• @macrocephalic: You/your accountant can get records from the share registry to work out the cost base

            • @macrocephalic: Did you get the CGT discount for this without the original purchase documentation?

              Thanks for the replies Bjingo and JimB.
              So if I have absolutely no proof of the year i acquired the assets; worst case, I lose the 50% CGT discount, and declare a $0 purchase price.
              Overpay the ATO quite a lot, but get to liquidate my asset.

    • -1

      YUP there lots of TAX that death TAX years ago.

  • +35

    why should one have to pay an inheritance tax? by nature of an inheritance, one would assume tax is already paid.

    • -24

      Even I don't know. That's why I am asking whether that would be a small part of fighting income inequalities if the political parties don't take funds from those billionaires and legislate inheritance tax for billionaires.

      • +5

        We all think inheritance is liquid assets (stock, cash, etc), but laws will cover EVERYTHING that the estate own and have any monetary value with it.
        Shitty paint on your wall? taxable.
        Shitty vase on the toilet? taxable.
        Remote farmland that you know you cannot get rid of without discounting big time, taxable.
        A car you know is worth $500, but taxable at a "market" value of $5000.
        Term deposit that you do not want to break, obviously taxable.

        Billionaires who have enough liquid assets will have no problem paying out tax or whatever, small forks like you and me will get tax notice knowing it's not worth the paper.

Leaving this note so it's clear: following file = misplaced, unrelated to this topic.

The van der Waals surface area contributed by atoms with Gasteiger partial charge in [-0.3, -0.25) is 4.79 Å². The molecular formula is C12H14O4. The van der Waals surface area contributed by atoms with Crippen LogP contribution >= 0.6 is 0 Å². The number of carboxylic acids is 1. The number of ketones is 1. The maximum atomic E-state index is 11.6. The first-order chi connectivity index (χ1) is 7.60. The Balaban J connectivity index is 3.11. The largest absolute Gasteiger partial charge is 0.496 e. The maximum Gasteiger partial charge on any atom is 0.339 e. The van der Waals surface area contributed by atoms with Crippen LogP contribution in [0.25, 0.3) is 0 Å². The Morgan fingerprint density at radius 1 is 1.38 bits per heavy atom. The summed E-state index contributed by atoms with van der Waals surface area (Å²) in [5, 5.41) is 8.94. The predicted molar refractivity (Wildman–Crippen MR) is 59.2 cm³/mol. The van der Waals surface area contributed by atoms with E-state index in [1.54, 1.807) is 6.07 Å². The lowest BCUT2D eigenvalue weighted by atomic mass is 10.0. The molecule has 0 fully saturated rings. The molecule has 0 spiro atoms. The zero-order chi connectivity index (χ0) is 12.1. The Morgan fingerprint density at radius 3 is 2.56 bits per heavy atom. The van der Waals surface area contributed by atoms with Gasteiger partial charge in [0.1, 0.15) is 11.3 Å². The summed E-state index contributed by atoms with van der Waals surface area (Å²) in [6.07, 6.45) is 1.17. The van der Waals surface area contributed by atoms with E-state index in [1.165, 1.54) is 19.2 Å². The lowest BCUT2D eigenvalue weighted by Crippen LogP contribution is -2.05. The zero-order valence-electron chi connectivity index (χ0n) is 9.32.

• +1

          same here mate my nan and pop estate was full of shit 60s rent all need major work in a regional city in a falling market. 100,000 each.

        • Laws often have caps.

          like landtax in victoria, or fbt on minor exempt benefits or small business concessions and the 6m net asset test.

          You probably could mandate it so it was like 50m tax free

          issue is that, it's the same as the superannuation issue right now, people just do deathbed gifts

        • Estate taxes are not for the likes of you or me. They generally kick in at $50M+ mark. If you're worried about the technicalities of paying an estate tax, then those who actually would pay them have done a good job of making you think you are part their very exclusive group.

        • Easily solved. Just set the tax at a level that will kick-in at very high wealth level…like $100m or the top 1% of the population.

    • +2

      Person 1 dies. Person 2 inherits money. Person 2 never paid any tax on the inheritance!

      But lets go with your logic:

      Stamp duty on old houses is double tax because tax was paid first time.

      Taxes on wages means triple tax because customers paid GST and company paid taxes.

      Ergo, we should abolish taxes on everything and just tax new money from RBA.

      Tax the filthy rich. Unless you expect to inherit millions of dollars, you're protecting the rich.

      • +20

        I'm neither a millionaire nor inheriting millions. I have no interest in protecting the rich either. I was only trying to understand. I do not agree with your logic. Person 1 has already paid taxes on his income, he saved/invested frugally so s/he can leave an inheritance to their children. It doesn't matter if person 2 has not paid tax on the inheritance as this has already been paid. I am unable to comment on the stamp duty issue as I'm not aware of it. As for taxes on wages, no it is not triple taxed, taxes on wages is only taxed once. GST is a different class of taxes and yeah company paid taxes but company was allowed to deduct employee wages so they did not pay taxes on that. I may be wrong though, not a tax professional, just the way I understand things.

        • -13

          If there was no GST or company tax, employees can get paid more.

          Lets say a company that pays all 5 employees equally gets $1,000,000 revenue. 10% of that is GST, so that's $900,000. 30% of that is company tax. So $630,000 left to the employees. Lets ignore other stuff like payroll taxes, etc. That means each employee got $126,000 instead of $200,000!